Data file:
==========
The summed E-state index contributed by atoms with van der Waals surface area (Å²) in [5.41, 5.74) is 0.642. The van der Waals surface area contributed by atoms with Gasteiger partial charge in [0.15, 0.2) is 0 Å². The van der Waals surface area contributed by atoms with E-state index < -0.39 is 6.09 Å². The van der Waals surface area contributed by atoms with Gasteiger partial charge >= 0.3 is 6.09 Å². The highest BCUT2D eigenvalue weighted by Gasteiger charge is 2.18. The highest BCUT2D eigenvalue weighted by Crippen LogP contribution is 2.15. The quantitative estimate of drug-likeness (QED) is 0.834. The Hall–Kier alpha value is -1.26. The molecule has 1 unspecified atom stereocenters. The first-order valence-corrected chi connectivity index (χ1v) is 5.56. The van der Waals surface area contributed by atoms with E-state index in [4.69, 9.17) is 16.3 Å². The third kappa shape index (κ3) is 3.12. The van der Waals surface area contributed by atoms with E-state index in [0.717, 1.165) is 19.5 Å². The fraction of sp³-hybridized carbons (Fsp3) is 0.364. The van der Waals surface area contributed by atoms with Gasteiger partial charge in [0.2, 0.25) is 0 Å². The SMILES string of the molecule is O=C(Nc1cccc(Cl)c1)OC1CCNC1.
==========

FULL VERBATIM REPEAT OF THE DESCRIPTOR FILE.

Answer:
The summed E-state index contributed by atoms with van der Waals surface area (Å²) in [5.41, 5.74) is 0.642. The van der Waals surface area contributed by atoms with Gasteiger partial charge in [0.15, 0.2) is 0 Å². The van der Waals surface area contributed by atoms with E-state index < -0.39 is 6.09 Å². The van der Waals surface area contributed by atoms with Gasteiger partial charge >= 0.3 is 6.09 Å². The highest BCUT2D eigenvalue weighted by Gasteiger charge is 2.18. The highest BCUT2D eigenvalue weighted by Crippen LogP contribution is 2.15. The quantitative estimate of drug-likeness (QED) is 0.834. The Hall–Kier alpha value is -1.26. The molecule has 1 unspecified atom stereocenters. The first-order valence-corrected chi connectivity index (χ1v) is 5.56. The van der Waals surface area contributed by atoms with E-state index in [4.69, 9.17) is 16.3 Å². The third kappa shape index (κ3) is 3.12. The van der Waals surface area contributed by atoms with E-state index in [0.717, 1.165) is 19.5 Å². The fraction of sp³-hybridized carbons (Fsp3) is 0.364. The van der Waals surface area contributed by atoms with Gasteiger partial charge in [0.2, 0.25) is 0 Å². The SMILES string of the molecule is O=C(Nc1cccc(Cl)c1)OC1CCNC1.